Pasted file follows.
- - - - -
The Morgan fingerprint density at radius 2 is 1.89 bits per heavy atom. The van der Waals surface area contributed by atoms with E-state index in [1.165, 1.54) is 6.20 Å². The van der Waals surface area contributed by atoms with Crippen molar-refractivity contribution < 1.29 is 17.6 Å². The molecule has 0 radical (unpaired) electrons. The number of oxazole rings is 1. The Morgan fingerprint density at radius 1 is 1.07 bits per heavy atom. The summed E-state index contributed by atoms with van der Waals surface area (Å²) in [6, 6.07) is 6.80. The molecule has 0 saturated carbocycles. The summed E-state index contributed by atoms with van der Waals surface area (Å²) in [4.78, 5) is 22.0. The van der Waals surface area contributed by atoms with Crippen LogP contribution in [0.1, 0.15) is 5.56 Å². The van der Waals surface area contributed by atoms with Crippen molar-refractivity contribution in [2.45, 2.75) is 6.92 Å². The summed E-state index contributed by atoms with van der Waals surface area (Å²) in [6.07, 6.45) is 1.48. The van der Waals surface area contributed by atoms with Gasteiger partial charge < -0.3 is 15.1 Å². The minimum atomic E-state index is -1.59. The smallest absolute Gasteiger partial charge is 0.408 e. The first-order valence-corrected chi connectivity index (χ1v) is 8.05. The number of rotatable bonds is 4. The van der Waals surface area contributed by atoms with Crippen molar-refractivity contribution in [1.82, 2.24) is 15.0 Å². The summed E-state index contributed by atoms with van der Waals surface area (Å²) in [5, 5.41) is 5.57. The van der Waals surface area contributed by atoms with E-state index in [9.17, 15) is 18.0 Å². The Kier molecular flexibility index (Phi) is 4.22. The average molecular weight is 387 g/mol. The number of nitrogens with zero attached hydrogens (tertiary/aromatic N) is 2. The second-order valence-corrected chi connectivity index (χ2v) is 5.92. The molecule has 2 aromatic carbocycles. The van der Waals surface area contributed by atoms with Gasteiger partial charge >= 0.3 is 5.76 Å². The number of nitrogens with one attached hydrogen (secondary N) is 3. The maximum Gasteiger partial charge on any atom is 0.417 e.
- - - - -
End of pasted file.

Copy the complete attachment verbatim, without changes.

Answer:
The Morgan fingerprint density at radius 2 is 1.89 bits per heavy atom. The van der Waals surface area contributed by atoms with E-state index in [1.165, 1.54) is 6.20 Å². The van der Waals surface area contributed by atoms with Crippen molar-refractivity contribution < 1.29 is 17.6 Å². The molecule has 0 radical (unpaired) electrons. The number of oxazole rings is 1. The Morgan fingerprint density at radius 1 is 1.07 bits per heavy atom. The summed E-state index contributed by atoms with van der Waals surface area (Å²) in [6, 6.07) is 6.80. The molecule has 0 saturated carbocycles. The summed E-state index contributed by atoms with van der Waals surface area (Å²) in [4.78, 5) is 22.0. The van der Waals surface area contributed by atoms with Crippen LogP contribution in [0.1, 0.15) is 5.56 Å². The van der Waals surface area contributed by atoms with Crippen molar-refractivity contribution in [2.45, 2.75) is 6.92 Å². The summed E-state index contributed by atoms with van der Waals surface area (Å²) in [6.07, 6.45) is 1.48. The van der Waals surface area contributed by atoms with Gasteiger partial charge < -0.3 is 15.1 Å². The minimum atomic E-state index is -1.59. The smallest absolute Gasteiger partial charge is 0.408 e. The first-order valence-corrected chi connectivity index (χ1v) is 8.05. The number of rotatable bonds is 4. The van der Waals surface area contributed by atoms with Crippen molar-refractivity contribution in [1.82, 2.24) is 15.0 Å². The summed E-state index contributed by atoms with van der Waals surface area (Å²) in [5, 5.41) is 5.57. The van der Waals surface area contributed by atoms with E-state index in [9.17, 15) is 18.0 Å². The Kier molecular flexibility index (Phi) is 4.22. The average molecular weight is 387 g/mol. The number of nitrogens with zero attached hydrogens (tertiary/aromatic N) is 2. The second-order valence-corrected chi connectivity index (χ2v) is 5.92. The molecule has 2 aromatic carbocycles. The van der Waals surface area contributed by atoms with Gasteiger partial charge >= 0.3 is 5.76 Å². The number of nitrogens with one attached hydrogen (secondary N) is 3. The maximum Gasteiger partial charge on any atom is 0.417 e.